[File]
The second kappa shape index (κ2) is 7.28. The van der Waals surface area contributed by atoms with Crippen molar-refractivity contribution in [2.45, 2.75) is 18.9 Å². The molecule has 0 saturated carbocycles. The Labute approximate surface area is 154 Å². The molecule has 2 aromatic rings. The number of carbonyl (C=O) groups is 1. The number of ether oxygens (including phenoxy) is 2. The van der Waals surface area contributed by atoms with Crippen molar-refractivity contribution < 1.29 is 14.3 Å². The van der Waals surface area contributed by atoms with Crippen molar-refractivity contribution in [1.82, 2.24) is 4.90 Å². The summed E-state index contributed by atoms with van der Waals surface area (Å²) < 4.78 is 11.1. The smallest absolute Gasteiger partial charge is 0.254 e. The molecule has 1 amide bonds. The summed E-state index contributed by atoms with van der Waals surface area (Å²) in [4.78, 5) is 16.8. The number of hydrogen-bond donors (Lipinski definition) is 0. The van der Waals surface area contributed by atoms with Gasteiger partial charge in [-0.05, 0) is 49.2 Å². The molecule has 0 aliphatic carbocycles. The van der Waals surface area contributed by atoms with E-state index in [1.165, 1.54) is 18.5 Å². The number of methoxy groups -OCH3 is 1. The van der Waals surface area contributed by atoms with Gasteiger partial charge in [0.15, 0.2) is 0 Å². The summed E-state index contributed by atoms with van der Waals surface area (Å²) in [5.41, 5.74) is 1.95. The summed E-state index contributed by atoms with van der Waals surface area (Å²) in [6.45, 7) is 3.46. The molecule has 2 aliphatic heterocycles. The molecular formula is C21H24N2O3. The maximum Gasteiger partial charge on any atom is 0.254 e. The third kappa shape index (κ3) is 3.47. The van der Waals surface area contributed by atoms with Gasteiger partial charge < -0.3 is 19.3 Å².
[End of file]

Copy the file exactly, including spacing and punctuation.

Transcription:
The second kappa shape index (κ2) is 7.28. The van der Waals surface area contributed by atoms with Crippen molar-refractivity contribution in [2.45, 2.75) is 18.9 Å². The molecule has 0 saturated carbocycles. The Labute approximate surface area is 154 Å². The molecule has 2 aromatic rings. The number of carbonyl (C=O) groups is 1. The number of ether oxygens (including phenoxy) is 2. The van der Waals surface area contributed by atoms with Crippen molar-refractivity contribution < 1.29 is 14.3 Å². The van der Waals surface area contributed by atoms with Crippen molar-refractivity contribution in [1.82, 2.24) is 4.90 Å². The summed E-state index contributed by atoms with van der Waals surface area (Å²) < 4.78 is 11.1. The smallest absolute Gasteiger partial charge is 0.254 e. The molecule has 1 amide bonds. The summed E-state index contributed by atoms with van der Waals surface area (Å²) in [4.78, 5) is 16.8. The number of hydrogen-bond donors (Lipinski definition) is 0. The van der Waals surface area contributed by atoms with Gasteiger partial charge in [-0.05, 0) is 49.2 Å². The molecule has 0 aliphatic carbocycles. The van der Waals surface area contributed by atoms with E-state index in [1.165, 1.54) is 18.5 Å². The number of methoxy groups -OCH3 is 1. The van der Waals surface area contributed by atoms with Gasteiger partial charge in [0.15, 0.2) is 0 Å². The summed E-state index contributed by atoms with van der Waals surface area (Å²) in [5.41, 5.74) is 1.95. The summed E-state index contributed by atoms with van der Waals surface area (Å²) in [6.45, 7) is 3.46. The molecule has 2 aliphatic heterocycles. The molecular formula is C21H24N2O3. The maximum Gasteiger partial charge on any atom is 0.254 e. The third kappa shape index (κ3) is 3.47. The van der Waals surface area contributed by atoms with Gasteiger partial charge < -0.3 is 19.3 Å².